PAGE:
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Did You Ever Milk A Rice Kernel?

I’ve been struggling with the term “oxymoron.” The dictionary defines it as “a figure of speech in which opposite or contradictory ideas or terms are combined (like thunderous silence or sweet sorrow). I know that jumbo shrimp is an oxymoron but what about soy milk? Or rice milk, or almond milk? Have you ever tried to milk any of these plants? I know that the term “milk” in reference to the extract of these foods is common, because the liquids are white, but what concerns me is that the consumer might actually think that they are the nutritional equivalents of dairy products. They aren’t. They might be nutritious, depending on what nutrients you’re looking for, but they simply don’t have the same nutrient profile as cow’s milk.

Because I used to work for the dairy industry, my thoughts on the topic are considered by many to be biased. My job required that I keep current with the latest nutrition research that was in any way connected to milk and milk products, and that exposure made me more knowledgeable than I otherwise might have been. Being a registered dietitian and nutritionist required that I have a basic understanding of the human body’s need for nutrients, and the foods most able to supply them. I know, for example, that one of the major nutrients supplied by cow’s milk is calcium, and that it’s present naturally. Not so for the juice of soybeans or mashed-up rice. Cow’s milk is also one of the best sources of riboflavin.

Soy juice does contain many nutrients, and calcium is added to soy beverages. Still, the bioavailability of calcium from soy juice is roughly 75 per cent of the calcium found in cow’s milk. Also, this so-called “organic” soy beverage is found (at least in my grocery store) in the “natural foods” section. What’s natural about artificially adding calcium?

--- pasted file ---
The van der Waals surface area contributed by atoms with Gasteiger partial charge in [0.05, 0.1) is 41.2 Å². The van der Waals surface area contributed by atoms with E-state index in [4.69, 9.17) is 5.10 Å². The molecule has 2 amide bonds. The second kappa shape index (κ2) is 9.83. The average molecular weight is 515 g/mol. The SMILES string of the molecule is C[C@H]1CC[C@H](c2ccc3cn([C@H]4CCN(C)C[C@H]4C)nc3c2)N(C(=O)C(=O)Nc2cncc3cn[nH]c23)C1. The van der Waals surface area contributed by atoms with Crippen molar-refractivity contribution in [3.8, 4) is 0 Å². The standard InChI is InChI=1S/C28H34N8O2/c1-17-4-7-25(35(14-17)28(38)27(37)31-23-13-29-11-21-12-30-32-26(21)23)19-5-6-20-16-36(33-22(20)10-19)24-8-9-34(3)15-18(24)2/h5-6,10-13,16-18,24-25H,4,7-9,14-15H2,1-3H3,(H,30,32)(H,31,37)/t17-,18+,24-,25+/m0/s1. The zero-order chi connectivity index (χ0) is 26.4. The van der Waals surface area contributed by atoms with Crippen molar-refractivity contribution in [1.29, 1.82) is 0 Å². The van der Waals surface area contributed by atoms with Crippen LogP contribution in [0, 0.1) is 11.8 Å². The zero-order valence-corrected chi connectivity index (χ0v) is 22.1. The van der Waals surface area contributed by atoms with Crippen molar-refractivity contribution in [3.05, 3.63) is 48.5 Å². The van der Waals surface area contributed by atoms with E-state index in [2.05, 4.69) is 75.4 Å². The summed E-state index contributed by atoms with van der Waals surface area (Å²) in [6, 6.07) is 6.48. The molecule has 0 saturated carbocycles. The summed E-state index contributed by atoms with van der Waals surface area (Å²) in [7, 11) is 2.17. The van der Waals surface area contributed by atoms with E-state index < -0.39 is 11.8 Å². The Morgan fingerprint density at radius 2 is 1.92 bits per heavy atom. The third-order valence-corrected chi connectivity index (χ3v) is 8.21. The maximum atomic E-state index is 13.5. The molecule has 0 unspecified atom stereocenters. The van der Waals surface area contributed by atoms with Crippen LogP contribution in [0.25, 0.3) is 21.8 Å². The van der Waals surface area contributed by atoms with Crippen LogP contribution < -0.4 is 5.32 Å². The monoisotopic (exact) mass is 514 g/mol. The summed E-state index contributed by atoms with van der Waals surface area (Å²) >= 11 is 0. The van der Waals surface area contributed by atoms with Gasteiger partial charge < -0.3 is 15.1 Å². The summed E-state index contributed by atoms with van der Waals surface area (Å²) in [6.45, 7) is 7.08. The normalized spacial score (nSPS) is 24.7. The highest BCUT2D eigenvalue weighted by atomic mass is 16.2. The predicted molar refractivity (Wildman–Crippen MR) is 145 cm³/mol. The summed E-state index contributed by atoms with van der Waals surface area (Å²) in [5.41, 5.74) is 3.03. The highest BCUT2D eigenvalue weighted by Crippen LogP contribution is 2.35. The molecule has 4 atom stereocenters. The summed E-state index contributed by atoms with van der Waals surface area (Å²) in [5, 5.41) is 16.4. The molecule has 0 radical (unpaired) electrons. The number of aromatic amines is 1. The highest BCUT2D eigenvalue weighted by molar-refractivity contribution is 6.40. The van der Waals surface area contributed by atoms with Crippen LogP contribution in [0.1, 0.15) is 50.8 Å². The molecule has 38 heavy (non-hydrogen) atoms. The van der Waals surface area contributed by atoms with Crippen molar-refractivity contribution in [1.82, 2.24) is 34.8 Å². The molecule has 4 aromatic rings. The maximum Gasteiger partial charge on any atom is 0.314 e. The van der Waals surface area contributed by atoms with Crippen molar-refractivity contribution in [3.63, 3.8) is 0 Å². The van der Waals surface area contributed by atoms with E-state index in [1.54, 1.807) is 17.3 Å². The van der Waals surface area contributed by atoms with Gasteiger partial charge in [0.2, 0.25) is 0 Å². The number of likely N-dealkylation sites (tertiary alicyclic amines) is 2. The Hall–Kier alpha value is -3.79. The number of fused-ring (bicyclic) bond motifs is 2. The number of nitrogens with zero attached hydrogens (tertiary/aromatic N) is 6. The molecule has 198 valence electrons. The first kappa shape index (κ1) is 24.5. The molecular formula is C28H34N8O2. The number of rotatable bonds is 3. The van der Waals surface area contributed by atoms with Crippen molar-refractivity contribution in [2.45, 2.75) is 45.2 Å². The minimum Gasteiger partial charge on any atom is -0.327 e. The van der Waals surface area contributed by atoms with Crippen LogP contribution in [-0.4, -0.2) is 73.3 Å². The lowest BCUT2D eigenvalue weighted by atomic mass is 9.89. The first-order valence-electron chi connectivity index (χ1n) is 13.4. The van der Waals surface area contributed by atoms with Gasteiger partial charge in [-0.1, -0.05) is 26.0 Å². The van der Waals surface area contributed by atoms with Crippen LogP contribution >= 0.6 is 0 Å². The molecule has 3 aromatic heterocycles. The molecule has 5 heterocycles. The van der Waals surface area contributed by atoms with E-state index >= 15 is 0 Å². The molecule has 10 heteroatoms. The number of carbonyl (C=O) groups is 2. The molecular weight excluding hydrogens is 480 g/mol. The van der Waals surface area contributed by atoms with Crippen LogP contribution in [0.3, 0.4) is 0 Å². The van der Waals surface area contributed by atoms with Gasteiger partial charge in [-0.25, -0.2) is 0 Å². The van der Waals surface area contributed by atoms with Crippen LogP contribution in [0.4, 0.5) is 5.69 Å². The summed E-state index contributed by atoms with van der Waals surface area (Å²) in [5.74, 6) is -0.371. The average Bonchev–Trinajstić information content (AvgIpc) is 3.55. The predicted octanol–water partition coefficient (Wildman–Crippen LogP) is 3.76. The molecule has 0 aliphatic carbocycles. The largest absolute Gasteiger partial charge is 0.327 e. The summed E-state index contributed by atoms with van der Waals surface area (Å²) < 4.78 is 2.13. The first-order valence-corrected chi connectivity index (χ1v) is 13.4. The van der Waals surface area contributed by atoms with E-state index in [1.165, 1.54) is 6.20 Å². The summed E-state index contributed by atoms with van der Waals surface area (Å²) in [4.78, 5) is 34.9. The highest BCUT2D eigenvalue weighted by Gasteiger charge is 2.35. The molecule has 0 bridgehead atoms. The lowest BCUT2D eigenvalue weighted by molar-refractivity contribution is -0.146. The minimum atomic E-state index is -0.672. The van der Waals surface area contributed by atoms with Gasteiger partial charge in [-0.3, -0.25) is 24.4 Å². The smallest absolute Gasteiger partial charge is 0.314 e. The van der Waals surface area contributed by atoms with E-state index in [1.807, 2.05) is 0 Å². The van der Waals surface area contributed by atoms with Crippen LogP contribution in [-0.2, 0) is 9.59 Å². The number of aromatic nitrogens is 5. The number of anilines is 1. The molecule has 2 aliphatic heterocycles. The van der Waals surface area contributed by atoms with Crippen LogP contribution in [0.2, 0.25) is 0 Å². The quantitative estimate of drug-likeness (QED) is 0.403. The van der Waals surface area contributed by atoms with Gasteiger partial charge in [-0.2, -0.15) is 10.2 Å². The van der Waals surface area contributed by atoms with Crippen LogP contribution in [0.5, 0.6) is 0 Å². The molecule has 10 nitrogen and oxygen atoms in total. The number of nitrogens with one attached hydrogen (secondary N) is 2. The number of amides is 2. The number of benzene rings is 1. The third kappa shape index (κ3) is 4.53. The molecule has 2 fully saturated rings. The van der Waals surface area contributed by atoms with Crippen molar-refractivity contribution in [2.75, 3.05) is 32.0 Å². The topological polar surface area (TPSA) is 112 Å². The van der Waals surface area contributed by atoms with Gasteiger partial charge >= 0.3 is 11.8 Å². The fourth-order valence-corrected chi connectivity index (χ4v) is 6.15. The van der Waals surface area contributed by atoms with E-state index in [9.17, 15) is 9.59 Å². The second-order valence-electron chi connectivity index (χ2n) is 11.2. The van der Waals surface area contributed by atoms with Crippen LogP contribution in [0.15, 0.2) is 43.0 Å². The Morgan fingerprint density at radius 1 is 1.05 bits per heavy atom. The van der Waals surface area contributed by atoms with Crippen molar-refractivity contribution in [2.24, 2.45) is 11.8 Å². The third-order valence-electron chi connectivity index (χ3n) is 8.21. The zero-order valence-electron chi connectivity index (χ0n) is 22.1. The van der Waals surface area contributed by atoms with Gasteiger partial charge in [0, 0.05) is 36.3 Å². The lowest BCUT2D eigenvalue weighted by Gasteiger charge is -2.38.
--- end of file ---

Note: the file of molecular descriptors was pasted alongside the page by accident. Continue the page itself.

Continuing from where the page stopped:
I haven’t mentioned the merits of almond juice in the discussion about milk replacements. In fact, it was a TV commercial for an almond-based drink that got me thinking about the whole issue. I went to my local grocery store in search of an almond drink, but couldn’t find one. Then I went to the Internet and clicked on the almond product’s website, but they failed to disclose any nutritional information for the drink — lots of stuff about how good almonds are — and they are. Then I emailed the manufacturer asking for info about the product, but received nothing. I do know that a half-cup of almonds will give you almost 500 calories plus 12 grams of incomplete protein and 200 mg of calcium. An eight-ounce (250-ml) glass of whole milk will give you 160 calories, eight grams of complete protein and 300 mg of calcium. They’re equally good sources of potassium and riboflavin; milk has vitamins A and D; almonds have none. I expanded my search and found two almond drinks: one in the non-refrigerated section, and one in the refrigerated, “natural foods section.” Even though almonds are a reasonably good source of protein, the almond beverages are really poor sources; only one gram in an eight-ounce glass. The non-refrigerated product had no vitamins A or D, but added calcium and potassium, but it did come in at only 60 calories per cup. The refrigerated stuff had artificially added vitamins A and D plus calcium, but was still in the natural foods section.

Another oxymoronic nutritional hokum has to do with claims that sea salt contains less sodium than regular or rock salt — as in “lower-sodium sea salt.” Nonsense. Gram for gram, both types of salt contain the same amount of sodium. In the rare instance where sea salt has a few nanograms less sodium, it’s because other minerals have replaced it. Kosher salt (and some brands of sea salt) might contain less sodium by volume (not weight) because it’s fluffier, but if you do comparisons by weight, they’re all basically sodium chloride. Besides, most sea salts don’t have the benefit of being iodized. Does anyone really want to go back to the days of goitre?

Helen Bishop MacDonald is a consulting nutritionist in the agricultural industry.

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